Congress should create an agency to oversee digital platforms, senators write

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A bipartisan group of lawmakers are pushing Senate Majority Leader Chuck Schumer, D-N.Y., to create the oversight body as part of an effort to craft an AI policy framework.

A group of lawmakers are pressing Senate Majority Leader Chuck Schumer, D-N.Y., to prioritize the creation of a federal agency that would oversee digital platforms, as part of the upper chamber’s ongoing bipartisan discussions around regulating artificial intelligence technologies.

In a Jan. 23 letter to Schumer, Sens. Michael Bennet, D-Colo., Lindsey Graham, R-S.C., Elizabeth Warren, D-Mass., and Peter Welch, D-Vt., said the emergence of more complex technologies “requires a new federal agency to protect consumers, promote competition and defend the public interest.”

The letter comes after Schumer hosted a nine-part series of “AI Insight Forums” over the past few months that brought tech industry leaders and other experts to Congress to speak with senators in closed-door sessions about emerging technologies. Schumer previously announced in June 2023 that he planned to hold the forums as part of a broader push to craft a policy framework around the development and use of AI technologies.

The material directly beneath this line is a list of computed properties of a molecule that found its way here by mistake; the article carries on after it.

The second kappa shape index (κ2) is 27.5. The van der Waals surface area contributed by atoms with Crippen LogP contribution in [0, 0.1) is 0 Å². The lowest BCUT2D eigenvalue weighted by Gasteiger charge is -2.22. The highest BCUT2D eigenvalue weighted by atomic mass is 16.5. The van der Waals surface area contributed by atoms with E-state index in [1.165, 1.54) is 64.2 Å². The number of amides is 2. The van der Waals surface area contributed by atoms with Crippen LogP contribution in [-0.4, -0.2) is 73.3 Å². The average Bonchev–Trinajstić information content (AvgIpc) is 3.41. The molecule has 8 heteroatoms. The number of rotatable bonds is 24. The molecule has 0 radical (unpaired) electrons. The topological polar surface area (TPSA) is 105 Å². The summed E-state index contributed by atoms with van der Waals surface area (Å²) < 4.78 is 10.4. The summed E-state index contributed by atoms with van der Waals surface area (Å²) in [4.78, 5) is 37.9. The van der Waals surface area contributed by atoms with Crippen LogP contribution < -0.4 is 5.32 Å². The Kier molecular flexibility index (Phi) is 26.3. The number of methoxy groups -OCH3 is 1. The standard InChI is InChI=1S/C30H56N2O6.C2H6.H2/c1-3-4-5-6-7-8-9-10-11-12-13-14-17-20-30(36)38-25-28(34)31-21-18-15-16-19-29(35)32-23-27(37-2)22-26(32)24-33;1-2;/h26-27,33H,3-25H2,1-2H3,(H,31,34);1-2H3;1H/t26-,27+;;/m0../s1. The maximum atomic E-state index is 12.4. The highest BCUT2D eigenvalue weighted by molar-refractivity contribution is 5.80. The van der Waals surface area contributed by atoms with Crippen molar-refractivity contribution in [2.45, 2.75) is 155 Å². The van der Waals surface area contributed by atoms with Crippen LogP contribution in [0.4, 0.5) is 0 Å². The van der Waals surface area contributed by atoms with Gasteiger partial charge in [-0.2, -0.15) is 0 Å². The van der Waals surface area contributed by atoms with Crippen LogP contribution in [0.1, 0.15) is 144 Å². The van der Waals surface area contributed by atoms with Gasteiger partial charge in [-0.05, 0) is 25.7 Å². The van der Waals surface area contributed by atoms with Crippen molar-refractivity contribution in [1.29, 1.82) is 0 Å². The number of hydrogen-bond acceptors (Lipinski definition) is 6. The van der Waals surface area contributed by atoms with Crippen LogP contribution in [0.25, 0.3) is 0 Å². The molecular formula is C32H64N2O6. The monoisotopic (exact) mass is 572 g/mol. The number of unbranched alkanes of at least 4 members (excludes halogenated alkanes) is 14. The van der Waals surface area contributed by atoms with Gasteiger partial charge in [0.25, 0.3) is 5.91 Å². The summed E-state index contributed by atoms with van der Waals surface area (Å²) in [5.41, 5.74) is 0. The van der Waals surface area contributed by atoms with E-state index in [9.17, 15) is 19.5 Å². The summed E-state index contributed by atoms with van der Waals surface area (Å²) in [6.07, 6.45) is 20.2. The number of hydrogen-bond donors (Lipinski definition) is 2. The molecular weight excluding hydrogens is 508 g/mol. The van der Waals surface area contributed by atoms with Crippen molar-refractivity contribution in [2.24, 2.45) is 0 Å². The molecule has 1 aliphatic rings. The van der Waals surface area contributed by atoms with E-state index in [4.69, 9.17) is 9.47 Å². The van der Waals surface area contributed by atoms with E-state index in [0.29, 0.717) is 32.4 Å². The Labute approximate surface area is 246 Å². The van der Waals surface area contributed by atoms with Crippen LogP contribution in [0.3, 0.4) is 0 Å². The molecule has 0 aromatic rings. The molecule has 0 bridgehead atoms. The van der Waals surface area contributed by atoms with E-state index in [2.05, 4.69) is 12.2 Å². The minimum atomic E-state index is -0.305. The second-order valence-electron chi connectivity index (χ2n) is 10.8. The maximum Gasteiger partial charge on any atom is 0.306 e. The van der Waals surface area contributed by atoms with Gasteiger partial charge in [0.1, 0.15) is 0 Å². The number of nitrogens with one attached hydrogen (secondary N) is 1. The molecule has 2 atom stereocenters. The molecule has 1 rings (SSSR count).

All four of the letter’s signatories are sponsors of legislation — the Digital Platform Commission Act from Bennet and Welch, and the Digital Consumer Protection Commission Act from Graham and Warren, respectively — that they wrote would “establish democratic oversight of Big Tech companies that dominate our society and economy.”

Bennet’s and Welch’s legislation would create a five-member federal commission to conduct oversight of digital platforms and AI providers, while Graham’s and Warren’s bill would similarly establish a new commission to regulate the biggest online platforms. 

The lawmakers expressed concern in their letter that “Big Tech companies have provided new vehicles for drug trafficking, harassment and the sexual abuse and exploitation of children” and said these same firms “stand to benefit from the rapid development and deployment” of unregulated AI technologies. 

“At an inflection point such as ours, we should not squander this opportunity to establish real oversight over the largest technology companies,” the senators wrote, adding that Congress “can successfully mitigate the risks of AI while simultaneously addressing the harms American families and businesses experience every day in our digital world.”